In particular, Hazelcast will be collaborating with members to popularize JCache, a Java Specification Request (JSR-107).
So what place does JCache fill in the universe then?
In the simplest terms, JCache is the standard caching API for Java. It works to ‘specify API and semantics’ for temporary in-memory caching of Java objects.
These Java objects can include object creation, shared access, spooling, invalidation and consistency across Java Virtual Machines (JVMs). These operations help scale out applications and manage their high-speed access to frequently used data.
In the Java Community Process (JCP), Hazelcast’s CEO, Greg Luck, has been the co spec lead (and then, after that, maintenance lead) on “JCache – Java Temporary Caching API” since 2007.
Prior to becoming a Solution Member of the Eclipse Foundation, Hazelcast was already an active member of the Eclipse MicroProfile project. This is a baseline platform definition that optimizes enterprise Java for a microservices architecture and delivers application portability across multiple MicroProfile runtimes.
The initially planned baseline is JAX-RS + CDI + JSON-P, with the intent of community having an active role in the MicroProfile definition and roadmap.
Community members will continue to work independently, but the MicroProfile project allows collaboration where there is a commonality. Other members include IBM, Red Hat, Tomitribe, Payara, the London Java Community (LJC), SouJava, Hazelcast, Fujitsu, SmartBear and Oracle.
It’s that ‘wonderful’ time of year, when people all across the land exchange presents, meal invitations and predictions for what the open source landscape might look like in the months ahead according to our current understanding of time in relation to space and the wider universe.
SVP of technology at GitHub Jason Warner has cheekily suggested that the cloud model of service based processing, storage and analytics is about to move from being Cloud 1.0 to some higher level notion of the model itself – say, Cloud 2.0, perhaps?
Well, it’s Christmas-Kwanzaa, so on Earth not?
Warner’s Cloud 2.0 is a magical world of fairies and elves who spend most of their time in the workshop playing with data tools and services that support it, like analytics and machine learning systems.
Also worth looking forward to, whether or not your have been naughty or nice, is the suggestion that the workflow war will heat up. Warner thinks that solving infrastructure problems and building better workflow tools could be a key focus in the months ahead.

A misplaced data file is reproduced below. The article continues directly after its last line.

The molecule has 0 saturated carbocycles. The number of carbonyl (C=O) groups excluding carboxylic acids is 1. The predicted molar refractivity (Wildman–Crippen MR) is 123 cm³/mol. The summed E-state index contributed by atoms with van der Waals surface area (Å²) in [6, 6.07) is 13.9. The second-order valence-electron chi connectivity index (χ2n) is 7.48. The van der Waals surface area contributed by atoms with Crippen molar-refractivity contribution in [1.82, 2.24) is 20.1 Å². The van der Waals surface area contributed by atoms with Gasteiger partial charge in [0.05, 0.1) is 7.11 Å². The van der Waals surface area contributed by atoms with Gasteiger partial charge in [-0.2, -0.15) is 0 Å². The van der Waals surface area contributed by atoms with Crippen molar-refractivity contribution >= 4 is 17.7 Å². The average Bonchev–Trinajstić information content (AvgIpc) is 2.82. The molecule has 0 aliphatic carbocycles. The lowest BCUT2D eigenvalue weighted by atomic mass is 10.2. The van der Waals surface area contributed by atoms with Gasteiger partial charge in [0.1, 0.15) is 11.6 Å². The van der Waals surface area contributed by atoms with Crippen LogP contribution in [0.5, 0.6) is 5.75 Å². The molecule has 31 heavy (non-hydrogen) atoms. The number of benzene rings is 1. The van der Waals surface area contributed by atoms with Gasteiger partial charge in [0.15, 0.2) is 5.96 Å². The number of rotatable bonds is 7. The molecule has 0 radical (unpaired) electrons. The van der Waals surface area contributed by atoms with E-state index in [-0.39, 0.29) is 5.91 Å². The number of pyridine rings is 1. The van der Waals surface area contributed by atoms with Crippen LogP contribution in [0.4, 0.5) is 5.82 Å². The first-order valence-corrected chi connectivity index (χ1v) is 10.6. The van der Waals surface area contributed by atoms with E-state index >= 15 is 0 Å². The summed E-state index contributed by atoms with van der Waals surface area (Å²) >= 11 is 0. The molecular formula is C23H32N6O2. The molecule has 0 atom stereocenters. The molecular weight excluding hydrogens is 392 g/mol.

Could we finally see infrastructure have its Ruby on Rails moment? The man from GitHub – he say yes!
“New tools will help developers get their ideas to production faster and save them time turning knobs under the hood. With applications taking some of the infrastructure burden off developers, they’ll be free to focus on the stuff they care about most – building, growing and evolving their projects and products,” said Warner.
Automated secure layers
He also asserts that security needs to be built into code development, not added in production. The suggestion is that we’ll also see the rise of more intelligent systems, eventually culminating in a series of automatically secured layers.
“The fragility of net neutrality and the rise of country-specific data localisation laws will undoubtedly test the resilience not only of the internet—but also the fabric of global society and how businesses work together worldwide,” Warner concludes.
The company has said that 2018 will decide the future of net neutrality – GitHub says it will feel the impact, whatever the outcome.
This is a guest post for the Computer Weekly Open Source Insider blog written by John Pocknell in his capacity as senior product manager at Quest.
Pockell has been with Quest Software since 2000, working in the database design, development and deployment product areas. He is now responsible for the strategy and roadmap of the Toad portfolio of products worldwide.
Toad Software is a database management toolset from Quest that database developers, database administrators and data analysts use to manage both relational and non-relational databases using SQL.
Pockell writes as follows…